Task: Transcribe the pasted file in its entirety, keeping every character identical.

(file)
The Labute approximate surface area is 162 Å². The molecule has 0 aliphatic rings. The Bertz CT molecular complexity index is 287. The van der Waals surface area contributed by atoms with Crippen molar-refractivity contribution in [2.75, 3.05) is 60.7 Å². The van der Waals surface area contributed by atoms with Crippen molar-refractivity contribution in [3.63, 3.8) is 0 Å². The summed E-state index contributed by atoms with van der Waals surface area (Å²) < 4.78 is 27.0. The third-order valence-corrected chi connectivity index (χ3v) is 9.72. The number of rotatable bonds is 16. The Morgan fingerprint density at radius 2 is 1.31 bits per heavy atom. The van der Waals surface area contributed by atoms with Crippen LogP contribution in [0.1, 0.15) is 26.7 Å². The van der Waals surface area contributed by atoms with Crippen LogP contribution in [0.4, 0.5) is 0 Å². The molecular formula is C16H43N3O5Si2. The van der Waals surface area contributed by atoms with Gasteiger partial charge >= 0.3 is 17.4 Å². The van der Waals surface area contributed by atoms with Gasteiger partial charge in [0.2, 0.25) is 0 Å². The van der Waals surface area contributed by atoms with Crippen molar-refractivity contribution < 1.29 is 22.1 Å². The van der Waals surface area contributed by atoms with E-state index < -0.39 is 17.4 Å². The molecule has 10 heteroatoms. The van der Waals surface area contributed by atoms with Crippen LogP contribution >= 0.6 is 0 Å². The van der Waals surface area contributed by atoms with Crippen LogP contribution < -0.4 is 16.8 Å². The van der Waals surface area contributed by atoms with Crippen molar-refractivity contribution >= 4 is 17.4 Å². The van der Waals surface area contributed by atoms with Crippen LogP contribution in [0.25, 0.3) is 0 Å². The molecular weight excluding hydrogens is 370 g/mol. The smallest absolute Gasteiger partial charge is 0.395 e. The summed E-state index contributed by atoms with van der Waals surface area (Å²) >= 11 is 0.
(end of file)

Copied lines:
The Labute approximate surface area is 162 Å². The molecule has 0 aliphatic rings. The Bertz CT molecular complexity index is 287. The van der Waals surface area contributed by atoms with Crippen molar-refractivity contribution in [2.75, 3.05) is 60.7 Å². The van der Waals surface area contributed by atoms with Crippen molar-refractivity contribution in [3.63, 3.8) is 0 Å². The summed E-state index contributed by atoms with van der Waals surface area (Å²) < 4.78 is 27.0. The third-order valence-corrected chi connectivity index (χ3v) is 9.72. The number of rotatable bonds is 16. The Morgan fingerprint density at radius 2 is 1.31 bits per heavy atom. The van der Waals surface area contributed by atoms with Crippen LogP contribution in [0.1, 0.15) is 26.7 Å². The van der Waals surface area contributed by atoms with Crippen LogP contribution in [0.4, 0.5) is 0 Å². The molecular formula is C16H43N3O5Si2. The van der Waals surface area contributed by atoms with Gasteiger partial charge >= 0.3 is 17.4 Å². The van der Waals surface area contributed by atoms with Gasteiger partial charge in [0.2, 0.25) is 0 Å². The van der Waals surface area contributed by atoms with Crippen molar-refractivity contribution < 1.29 is 22.1 Å². The van der Waals surface area contributed by atoms with E-state index < -0.39 is 17.4 Å². The molecule has 10 heteroatoms. The van der Waals surface area contributed by atoms with Crippen LogP contribution >= 0.6 is 0 Å². The van der Waals surface area contributed by atoms with Crippen LogP contribution < -0.4 is 16.8 Å². The van der Waals surface area contributed by atoms with Crippen molar-refractivity contribution >= 4 is 17.4 Å². The van der Waals surface area contributed by atoms with Crippen LogP contribution in [0.25, 0.3) is 0 Å². The molecular weight excluding hydrogens is 370 g/mol. The smallest absolute Gasteiger partial charge is 0.395 e. The summed E-state index contributed by atoms with van der Waals surface area (Å²) >= 11 is 0.